Monday, February 20, 2012

Who says energy comes in lumps?

Everyone says energy comes in lumps. That's the basic starting point of our whole paradigm. You'd have to be crazy to argue with it.

Call me crazy, but where are the lumps? The lumps are supposed to be necessary to derive the black-body spectrum, but just where do they come from? When we left off the other day, I was contrasting the Copenhagen interpretation with the Schroedinger interpretation. In Copenhagen, the atoms in a hot gas are each in some particular state of definite energy. According to certain probabilities, they may randomly absorb or emit a quantum of energy, thereby jumping from one state to another. Energy always appears in discrete lumps, or quanta.

In the Schroedinger picture, atom is surrounded by a charge of cloud which can have any shape at all. From our human perspective it is convenient for us to analyze those shapes as the sum of what are called eigenstates: those correspond to the definite energy states of Copenhagen. The equations show that any combination of eigenstates will generate an oscillating charge distribution, which will tend to radiate or absorb energy, depending on the state of the ambient electromagnetic field. The atoms are doing this all the time except in the exceptional circumstance when they happen to find themselves in a pure eigenstate. Only then does its charge distribution become stationary, and accordingly it stops exchanging energy with the surrounding field, if only for a moment.

How can these two radically different pictures give the same physics? The obvious answer is that they don't. Everyone knows that energy is absorbed or given off by atoms only in discrete quanta. The so-called Schroedinger picture, as I've described it, violates this fundamental rule. Therefore it must be wrong.

But why is it wrong? If it's so wrong, it should be easy to show where it falls down. Let's take a typical calculation. But what exactly should we calculate? It's easier said than done.

In situations like this, the thing to do is to back right down to the simplest possible case. In the Copenhagen Theory, you have something called the Einstein A and B coefficients. They give you the probability of an atom jumping from one state to another state. The Einstein A coefficitent has a particularly simple interpretation: it represesents an atom in an excited state which emits a photon and jumps to the ground state. For the s-p transition of hydrogen, we can actually calculate it. (Or we can just look it up.)

What does the Schroedinger picture tell us about this transition? Well, on the face of it, things don't look so good for Schroedinger. An atom in the pure p-state has a stationary electron cloud, so it doesn't radiate at all. It stays that way forever. This clearly contradicts what we know to be true from Copenhagen.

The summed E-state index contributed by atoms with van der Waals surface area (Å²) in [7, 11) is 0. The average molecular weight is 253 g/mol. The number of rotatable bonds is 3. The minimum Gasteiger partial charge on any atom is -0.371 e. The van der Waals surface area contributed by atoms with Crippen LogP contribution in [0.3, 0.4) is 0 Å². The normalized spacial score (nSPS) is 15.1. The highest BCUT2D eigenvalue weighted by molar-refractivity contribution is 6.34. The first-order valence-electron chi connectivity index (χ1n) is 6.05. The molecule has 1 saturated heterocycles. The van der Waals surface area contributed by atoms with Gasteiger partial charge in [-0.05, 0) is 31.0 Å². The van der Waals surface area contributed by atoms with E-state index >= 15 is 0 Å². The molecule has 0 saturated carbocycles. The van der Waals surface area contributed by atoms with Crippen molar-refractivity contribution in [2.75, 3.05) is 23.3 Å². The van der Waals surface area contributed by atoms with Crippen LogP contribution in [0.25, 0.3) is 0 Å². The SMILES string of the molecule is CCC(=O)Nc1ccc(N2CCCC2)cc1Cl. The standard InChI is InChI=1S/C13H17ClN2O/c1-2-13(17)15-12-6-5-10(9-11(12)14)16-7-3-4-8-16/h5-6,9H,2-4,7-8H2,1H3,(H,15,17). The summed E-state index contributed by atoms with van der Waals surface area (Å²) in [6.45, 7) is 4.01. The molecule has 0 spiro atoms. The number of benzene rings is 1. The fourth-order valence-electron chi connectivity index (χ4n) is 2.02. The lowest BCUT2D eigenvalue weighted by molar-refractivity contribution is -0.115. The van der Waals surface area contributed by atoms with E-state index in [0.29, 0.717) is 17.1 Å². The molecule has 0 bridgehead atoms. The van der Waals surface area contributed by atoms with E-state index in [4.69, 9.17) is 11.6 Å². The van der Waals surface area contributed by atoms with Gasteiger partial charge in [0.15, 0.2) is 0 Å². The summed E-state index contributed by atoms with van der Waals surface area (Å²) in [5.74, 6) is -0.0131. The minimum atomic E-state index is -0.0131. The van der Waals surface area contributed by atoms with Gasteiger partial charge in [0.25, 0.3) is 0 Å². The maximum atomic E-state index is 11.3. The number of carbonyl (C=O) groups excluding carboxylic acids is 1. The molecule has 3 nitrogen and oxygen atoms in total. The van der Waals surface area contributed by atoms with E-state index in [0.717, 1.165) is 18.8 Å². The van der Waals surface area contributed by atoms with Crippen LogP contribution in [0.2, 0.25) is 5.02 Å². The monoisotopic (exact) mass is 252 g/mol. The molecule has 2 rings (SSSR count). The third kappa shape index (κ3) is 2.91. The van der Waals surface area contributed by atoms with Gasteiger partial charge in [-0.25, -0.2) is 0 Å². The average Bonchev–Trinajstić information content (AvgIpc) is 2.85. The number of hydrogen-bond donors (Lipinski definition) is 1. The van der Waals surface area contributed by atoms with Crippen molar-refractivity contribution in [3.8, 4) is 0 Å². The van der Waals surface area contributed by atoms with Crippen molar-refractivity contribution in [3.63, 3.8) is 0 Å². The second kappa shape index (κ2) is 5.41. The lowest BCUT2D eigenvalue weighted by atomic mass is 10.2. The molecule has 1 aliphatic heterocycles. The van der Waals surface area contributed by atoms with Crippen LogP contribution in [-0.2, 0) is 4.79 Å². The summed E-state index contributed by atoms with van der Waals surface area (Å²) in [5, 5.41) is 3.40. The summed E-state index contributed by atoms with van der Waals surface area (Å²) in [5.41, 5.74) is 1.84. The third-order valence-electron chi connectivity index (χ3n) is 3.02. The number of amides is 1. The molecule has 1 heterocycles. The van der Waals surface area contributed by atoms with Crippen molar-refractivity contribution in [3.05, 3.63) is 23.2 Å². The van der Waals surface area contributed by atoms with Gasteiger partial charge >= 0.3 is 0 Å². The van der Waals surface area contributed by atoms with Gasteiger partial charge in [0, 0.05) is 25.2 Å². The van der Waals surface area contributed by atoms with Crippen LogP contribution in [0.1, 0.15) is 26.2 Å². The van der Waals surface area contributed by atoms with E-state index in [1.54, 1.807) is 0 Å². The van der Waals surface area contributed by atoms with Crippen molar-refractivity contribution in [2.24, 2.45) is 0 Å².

Or does it? Just how do we put an atom into a pure p-state, and how long do we have to watch it before it decays into the s-state? It's not obvious how we would do an experiment to verify the Copenhagen results. And yet we know it to be true. How do we know it? Because we take bulk measurements of the radiation intensity of a gas containing atoms in both states. Knowing the total energy of the gas, we know what percentage are in the excited state. Copenhagen predicts how often they decay, and knowing the amount of energy in each decay, we can calculate the average radiation. The experiment verifies that Copenhagen is correct.

But notice that this experiment doesn't tell us anything about individual atoms suddenly jumping from one state to another. That is a human spin that Copenhagen attaches to the physics. To compare the Schroedinger result, we ought to compare only the bottom-line physics. That means we have a gas with a certain amount of energy distributed between the ground state and the excited state, and there is a certain amount of electromagnetic energy associated with that gas. That's what we can measure, and that's what we have to calculate using the Schroedinger picture.

Let's say that 10% of the atoms are in the excited state. Of course, that's Copenhagen language: Schroedinger would have us say that each of the atoms is in a partially excited state, to the extent of 10%. Because of the mix between the s and p states, each atom has an oscillating charge distribution. This means it is a tiny antenna. The laws for calculating radiation from antennas are well known. We just need to figure out how much the atoms are oscillating, and apply the antenna equations.

Do you think we will get the same result as the Copenhagen calculation?

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